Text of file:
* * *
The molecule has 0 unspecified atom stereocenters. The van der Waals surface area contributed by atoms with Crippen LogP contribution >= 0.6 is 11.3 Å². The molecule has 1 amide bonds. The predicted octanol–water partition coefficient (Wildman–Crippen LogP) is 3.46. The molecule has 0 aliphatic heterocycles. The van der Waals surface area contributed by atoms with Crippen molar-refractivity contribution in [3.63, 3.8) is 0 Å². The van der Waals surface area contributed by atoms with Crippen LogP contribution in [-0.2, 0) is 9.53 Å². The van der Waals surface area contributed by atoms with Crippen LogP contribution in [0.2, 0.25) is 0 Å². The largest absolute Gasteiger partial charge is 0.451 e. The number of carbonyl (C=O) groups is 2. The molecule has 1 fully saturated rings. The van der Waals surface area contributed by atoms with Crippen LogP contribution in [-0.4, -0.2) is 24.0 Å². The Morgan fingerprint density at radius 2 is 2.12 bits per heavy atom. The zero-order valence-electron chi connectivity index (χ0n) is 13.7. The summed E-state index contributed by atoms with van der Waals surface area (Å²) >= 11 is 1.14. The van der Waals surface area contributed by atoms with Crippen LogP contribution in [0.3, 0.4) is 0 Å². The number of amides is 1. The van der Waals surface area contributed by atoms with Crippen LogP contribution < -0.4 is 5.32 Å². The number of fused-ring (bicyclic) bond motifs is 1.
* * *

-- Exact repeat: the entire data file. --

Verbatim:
The molecule has 0 unspecified atom stereocenters. The van der Waals surface area contributed by atoms with Crippen LogP contribution >= 0.6 is 11.3 Å². The molecule has 1 amide bonds. The predicted octanol–water partition coefficient (Wildman–Crippen LogP) is 3.46. The molecule has 0 aliphatic heterocycles. The van der Waals surface area contributed by atoms with Crippen molar-refractivity contribution in [3.63, 3.8) is 0 Å². The van der Waals surface area contributed by atoms with Crippen LogP contribution in [-0.2, 0) is 9.53 Å². The van der Waals surface area contributed by atoms with Crippen LogP contribution in [0.2, 0.25) is 0 Å². The largest absolute Gasteiger partial charge is 0.451 e. The number of carbonyl (C=O) groups is 2. The molecule has 1 fully saturated rings. The van der Waals surface area contributed by atoms with Crippen LogP contribution in [-0.4, -0.2) is 24.0 Å². The Morgan fingerprint density at radius 2 is 2.12 bits per heavy atom. The zero-order valence-electron chi connectivity index (χ0n) is 13.7. The summed E-state index contributed by atoms with van der Waals surface area (Å²) >= 11 is 1.14. The van der Waals surface area contributed by atoms with Crippen LogP contribution in [0.3, 0.4) is 0 Å². The number of amides is 1. The van der Waals surface area contributed by atoms with Crippen LogP contribution < -0.4 is 5.32 Å². The number of fused-ring (bicyclic) bond motifs is 1.